This genderqueer manifesto is something very personal – it does not pretend to be a collective manifesto, the manifesto of a group or movement. It is mine, and mine only, but nevertheless I make it public because I think that the private is political, and even more so when it comes to the issue of gender.
I define myself as genderqueer, because the binary gender system which only allows me to define myself as man or woman does not suit me. It is a system that is too narrow and rigid, and which excludes human diversity, and which obliges us to define ourselves in terms that do not represent us.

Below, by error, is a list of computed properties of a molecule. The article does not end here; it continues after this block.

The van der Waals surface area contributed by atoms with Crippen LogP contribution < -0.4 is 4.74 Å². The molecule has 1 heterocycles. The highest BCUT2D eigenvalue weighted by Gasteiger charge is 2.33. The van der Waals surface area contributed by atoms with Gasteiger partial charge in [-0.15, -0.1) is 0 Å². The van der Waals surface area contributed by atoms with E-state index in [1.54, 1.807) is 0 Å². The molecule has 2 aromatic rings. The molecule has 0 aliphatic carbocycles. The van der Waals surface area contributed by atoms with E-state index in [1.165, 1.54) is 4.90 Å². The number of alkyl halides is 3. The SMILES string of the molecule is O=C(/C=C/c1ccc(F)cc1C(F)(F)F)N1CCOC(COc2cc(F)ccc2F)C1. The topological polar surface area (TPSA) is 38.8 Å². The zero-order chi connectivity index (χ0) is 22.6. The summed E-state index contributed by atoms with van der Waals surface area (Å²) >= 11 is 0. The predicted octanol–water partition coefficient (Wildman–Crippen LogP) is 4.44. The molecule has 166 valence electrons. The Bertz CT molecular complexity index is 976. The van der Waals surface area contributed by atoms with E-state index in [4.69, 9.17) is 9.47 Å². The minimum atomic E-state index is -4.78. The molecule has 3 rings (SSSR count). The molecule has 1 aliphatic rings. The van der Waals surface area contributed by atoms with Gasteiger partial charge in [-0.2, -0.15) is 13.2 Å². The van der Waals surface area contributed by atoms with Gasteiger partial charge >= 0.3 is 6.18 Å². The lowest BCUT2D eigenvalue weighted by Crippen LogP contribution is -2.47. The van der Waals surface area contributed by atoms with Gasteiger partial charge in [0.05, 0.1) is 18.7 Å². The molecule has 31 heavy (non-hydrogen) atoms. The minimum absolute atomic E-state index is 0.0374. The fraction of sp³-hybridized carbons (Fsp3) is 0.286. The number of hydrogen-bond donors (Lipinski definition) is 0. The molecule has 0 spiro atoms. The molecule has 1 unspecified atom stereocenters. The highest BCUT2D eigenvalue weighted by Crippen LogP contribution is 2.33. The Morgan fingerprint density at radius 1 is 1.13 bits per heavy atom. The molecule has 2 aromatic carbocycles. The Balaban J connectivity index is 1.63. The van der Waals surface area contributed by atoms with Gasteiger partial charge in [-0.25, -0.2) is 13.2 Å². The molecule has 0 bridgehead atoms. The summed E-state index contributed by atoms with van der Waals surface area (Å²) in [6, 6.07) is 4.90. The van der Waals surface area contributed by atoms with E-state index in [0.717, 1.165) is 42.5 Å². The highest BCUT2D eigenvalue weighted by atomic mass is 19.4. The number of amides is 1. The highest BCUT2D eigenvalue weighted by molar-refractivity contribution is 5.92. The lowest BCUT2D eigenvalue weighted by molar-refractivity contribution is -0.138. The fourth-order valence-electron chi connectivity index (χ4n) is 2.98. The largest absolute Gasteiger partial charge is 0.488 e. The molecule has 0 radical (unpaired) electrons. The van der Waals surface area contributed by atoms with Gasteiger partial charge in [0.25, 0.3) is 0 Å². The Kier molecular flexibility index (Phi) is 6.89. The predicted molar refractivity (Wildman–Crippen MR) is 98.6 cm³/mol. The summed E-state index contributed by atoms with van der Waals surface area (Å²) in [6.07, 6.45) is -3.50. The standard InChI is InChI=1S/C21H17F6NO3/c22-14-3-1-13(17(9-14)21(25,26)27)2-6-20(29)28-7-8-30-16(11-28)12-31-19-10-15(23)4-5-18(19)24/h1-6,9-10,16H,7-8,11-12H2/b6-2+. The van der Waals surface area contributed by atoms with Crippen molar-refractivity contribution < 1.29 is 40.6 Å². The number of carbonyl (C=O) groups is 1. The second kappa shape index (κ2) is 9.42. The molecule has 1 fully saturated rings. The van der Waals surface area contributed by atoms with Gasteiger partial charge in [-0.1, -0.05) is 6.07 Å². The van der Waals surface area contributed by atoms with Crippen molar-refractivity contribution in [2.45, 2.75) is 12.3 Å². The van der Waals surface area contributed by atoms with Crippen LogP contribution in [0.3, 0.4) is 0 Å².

I also make my manifesto public because I am tired of the obligations and pressure related to masculinities that our society has on offer. To publish my manifesto is also an act of liberation and resistance.